Powerful software for playing games through text, supporting remote collaborative play.
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5.4 KiB

Building from source

  1. Clone the repo with git clone https://codeberg.org/kimimaru/TRBot.git
  2. Install the .NET 5.0 SDK and Runtime
  • Before installing, set the DOTNET_CLI_TELEMETRY_OPTOUT environment variable to 1 if you don't want dotnet CLI commands sending telemetry.

Once you have all the requirements, you can build TRBot using the provided .sln or through the CLI (instructions below). You can also use any code editor or IDE supporting .NET 5, such as VSCode/VSCodium, Visual Studio, or JetBrains Rider.

Provided in the root of the repository are build scripts that compile versions of the TRBot.Main and TRBotDataMigrationTool projects for both GNU/Linux and Windows. Run build.sh on GNU/Linux and build.bat on Windows. On Windows, make sure dotnet is installed in your PATH before running the script.

For manual builds, follow the instructions below.

Command line:

  • Main directory: cd TRBot.Main
  • Building: dotnet build
  • Publishing: dotnet publish -c (config) -o (dir) --self-contained --runtime (RID)
    • config = "Debug" or "Release"
    • dir = output directory
    • RID = usually "win-x64" or "linux-x64". See link for a full list of runtime identifiers.
    • Example: dotnet publish -c Debug -o ~/Desktop/TRBot --self-contained --runtime linux-x64

Note: TRBot runs on all major desktop operating systems, but virtual controller input works only on Windows (vJoy) and GNU/Linux (uinput) since virtual controllers are platform-specific. The virtual controller API is abstracted into an IVirtualController interface, making it possible to add new implementations. Please file an issue if your platform isn't supported.

If you want to build the other applications, such as the data migration tool, run the publish command in the application's directory or build its project in your IDE.

Native code

Some virtual controllers require native code. These will be in the "Native" folder of TRBot.VirtualControllers. Below are steps on how to compile them. Note that these components are pre-compiled in source and binary releases of TRBot.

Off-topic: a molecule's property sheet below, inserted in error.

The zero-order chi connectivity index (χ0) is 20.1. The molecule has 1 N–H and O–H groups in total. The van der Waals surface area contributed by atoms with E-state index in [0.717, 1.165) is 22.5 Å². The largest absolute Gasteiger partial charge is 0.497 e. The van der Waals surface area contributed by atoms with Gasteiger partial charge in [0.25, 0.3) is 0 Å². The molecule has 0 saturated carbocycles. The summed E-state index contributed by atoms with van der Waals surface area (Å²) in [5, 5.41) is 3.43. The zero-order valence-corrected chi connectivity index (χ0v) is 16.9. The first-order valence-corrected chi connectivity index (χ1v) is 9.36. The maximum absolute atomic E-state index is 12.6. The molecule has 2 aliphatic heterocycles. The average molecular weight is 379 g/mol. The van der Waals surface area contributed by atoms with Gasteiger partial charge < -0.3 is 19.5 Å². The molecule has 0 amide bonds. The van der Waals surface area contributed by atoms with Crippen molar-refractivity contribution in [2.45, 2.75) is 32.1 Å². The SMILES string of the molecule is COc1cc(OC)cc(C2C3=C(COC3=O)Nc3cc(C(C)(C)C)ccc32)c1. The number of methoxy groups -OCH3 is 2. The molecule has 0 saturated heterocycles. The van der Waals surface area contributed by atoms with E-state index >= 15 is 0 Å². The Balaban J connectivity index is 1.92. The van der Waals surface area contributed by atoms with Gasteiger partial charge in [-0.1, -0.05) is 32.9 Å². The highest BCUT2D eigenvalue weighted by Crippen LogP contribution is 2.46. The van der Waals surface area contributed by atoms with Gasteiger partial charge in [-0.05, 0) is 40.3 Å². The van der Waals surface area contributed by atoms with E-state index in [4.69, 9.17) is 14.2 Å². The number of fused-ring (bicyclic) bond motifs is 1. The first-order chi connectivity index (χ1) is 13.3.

Note: The pre-built uinput virtual controllers were compiled for Debian-based systems and may not work out of the box with your distribution.


The uinput virtual controller is implemented via libevdev. As a result, libevdev will need to be installed on your system before you can compile the code.

Prerequisite packages: -libevdev-dev -libudev-dev

Example installation for Debian-based systems:

sudo apt update
sudo apt install libevdev-dev libudev-dev

These package names may be different depending on your distribution.

After installing libevdev, the uinput virtual controller code, SetupVController.c, can be compiled with gcc as a shared library (gcc -fPIC -shared SetupVController.c $(pkg-config --cflags --libs libevdev) -o ../SetupVController.so). Use the newly compiled file in place of the old one.

The pkg-config section is very important, so be sure to include it. If it's absent, it won't include all the libevdev dependencies, causing the code to fail during compilation or runtime.

If you'd like to adjust the virtual controller's axes values and deadzones, modify the constants at the top of SetupVController.h and recompile.

vJoy Wrapper

The vJoy C# wrapper code can be found on the most up-to-date repository. While unconfirmed, you should be able to compile it with make.

Unfortunately, compiling the vJoy driver itself isn't very clear, but 64-bit versions of Windows will not load the driver unless it is signed. Doing this is out-of-scope for this guide, so in short, it's recommended to use the already-signed drivers provided through the official download.


TRBot uses a SQLite database with Entity Framework Core to store and manage its data. If you make code changes to any entities or contexts that affects the database, such as adding/deleting/renaming a column, adding/removing a DbSet, or modifying entity relationships in OnModelCreating, you will need to add a new migration:

  • Go to the TRBot.Data project and run dotnet ef migrations list to list all migrations. Take note of the furthest one down, which is the most recent. If needed, you can verify the date prepended to the name of each migration.
  • Run dotnet ef migrations add (migrationhere), where "(migrationhere)" is the name of the migration.
    • Example: dotnet ef migrations add NewUserPermissions

Afterwards, simply run TRBot to apply the new migrations and update the database.

Running Tests

All unit tests are in the TRBot.Tests project. Some of these tests include parser tests for correctness.

Simply run dotnet test inside this directory to run the tests. Please add new tests for code when feasible.


If you find any problems with TRBot, please file an issue. Pull requests are encouraged if you'd like to make contributions.

TRBot is free software; as such, you can run, study, modify, and distribute it for any purpose. See the License for more information.